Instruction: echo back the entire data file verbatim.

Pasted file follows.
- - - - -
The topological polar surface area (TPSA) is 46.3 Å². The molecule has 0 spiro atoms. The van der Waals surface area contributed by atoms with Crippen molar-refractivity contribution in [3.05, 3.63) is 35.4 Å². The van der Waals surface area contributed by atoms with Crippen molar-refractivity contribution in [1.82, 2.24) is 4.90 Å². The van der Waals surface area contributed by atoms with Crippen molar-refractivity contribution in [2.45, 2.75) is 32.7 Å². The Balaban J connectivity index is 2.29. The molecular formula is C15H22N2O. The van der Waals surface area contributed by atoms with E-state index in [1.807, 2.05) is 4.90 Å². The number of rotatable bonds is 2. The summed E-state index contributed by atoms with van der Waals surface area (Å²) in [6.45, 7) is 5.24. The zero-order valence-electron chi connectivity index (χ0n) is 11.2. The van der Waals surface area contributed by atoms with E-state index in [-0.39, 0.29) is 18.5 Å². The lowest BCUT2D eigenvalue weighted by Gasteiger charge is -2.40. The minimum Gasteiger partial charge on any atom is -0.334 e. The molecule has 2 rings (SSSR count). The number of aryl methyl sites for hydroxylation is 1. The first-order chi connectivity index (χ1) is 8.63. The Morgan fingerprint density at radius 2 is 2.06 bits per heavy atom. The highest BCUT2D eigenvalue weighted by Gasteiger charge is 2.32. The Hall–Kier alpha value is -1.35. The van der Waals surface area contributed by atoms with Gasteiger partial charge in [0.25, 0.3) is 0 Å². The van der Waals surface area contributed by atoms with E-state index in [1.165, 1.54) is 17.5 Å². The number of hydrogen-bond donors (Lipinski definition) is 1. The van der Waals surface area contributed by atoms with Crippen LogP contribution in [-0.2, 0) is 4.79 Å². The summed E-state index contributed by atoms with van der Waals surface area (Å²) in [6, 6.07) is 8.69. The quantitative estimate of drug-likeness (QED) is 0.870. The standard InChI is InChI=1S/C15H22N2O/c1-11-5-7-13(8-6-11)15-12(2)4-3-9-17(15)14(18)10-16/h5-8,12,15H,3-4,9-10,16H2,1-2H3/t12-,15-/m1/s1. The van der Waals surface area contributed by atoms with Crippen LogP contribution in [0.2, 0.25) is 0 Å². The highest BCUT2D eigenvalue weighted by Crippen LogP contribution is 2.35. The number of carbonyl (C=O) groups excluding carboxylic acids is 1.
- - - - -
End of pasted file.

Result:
The topological polar surface area (TPSA) is 46.3 Å². The molecule has 0 spiro atoms. The van der Waals surface area contributed by atoms with Crippen molar-refractivity contribution in [3.05, 3.63) is 35.4 Å². The van der Waals surface area contributed by atoms with Crippen molar-refractivity contribution in [1.82, 2.24) is 4.90 Å². The van der Waals surface area contributed by atoms with Crippen molar-refractivity contribution in [2.45, 2.75) is 32.7 Å². The Balaban J connectivity index is 2.29. The molecular formula is C15H22N2O. The van der Waals surface area contributed by atoms with E-state index in [1.807, 2.05) is 4.90 Å². The number of rotatable bonds is 2. The summed E-state index contributed by atoms with van der Waals surface area (Å²) in [6.45, 7) is 5.24. The zero-order valence-electron chi connectivity index (χ0n) is 11.2. The van der Waals surface area contributed by atoms with E-state index in [-0.39, 0.29) is 18.5 Å². The lowest BCUT2D eigenvalue weighted by Gasteiger charge is -2.40. The minimum Gasteiger partial charge on any atom is -0.334 e. The molecule has 2 rings (SSSR count). The number of aryl methyl sites for hydroxylation is 1. The first-order chi connectivity index (χ1) is 8.63. The Morgan fingerprint density at radius 2 is 2.06 bits per heavy atom. The highest BCUT2D eigenvalue weighted by Gasteiger charge is 2.32. The Hall–Kier alpha value is -1.35. The van der Waals surface area contributed by atoms with Gasteiger partial charge in [0.25, 0.3) is 0 Å². The van der Waals surface area contributed by atoms with E-state index in [1.165, 1.54) is 17.5 Å². The number of hydrogen-bond donors (Lipinski definition) is 1. The van der Waals surface area contributed by atoms with Crippen LogP contribution in [-0.2, 0) is 4.79 Å². The summed E-state index contributed by atoms with van der Waals surface area (Å²) in [6, 6.07) is 8.69. The quantitative estimate of drug-likeness (QED) is 0.870. The standard InChI is InChI=1S/C15H22N2O/c1-11-5-7-13(8-6-11)15-12(2)4-3-9-17(15)14(18)10-16/h5-8,12,15H,3-4,9-10,16H2,1-2H3/t12-,15-/m1/s1. The van der Waals surface area contributed by atoms with Crippen LogP contribution in [0.2, 0.25) is 0 Å². The highest BCUT2D eigenvalue weighted by Crippen LogP contribution is 2.35. The number of carbonyl (C=O) groups excluding carboxylic acids is 1.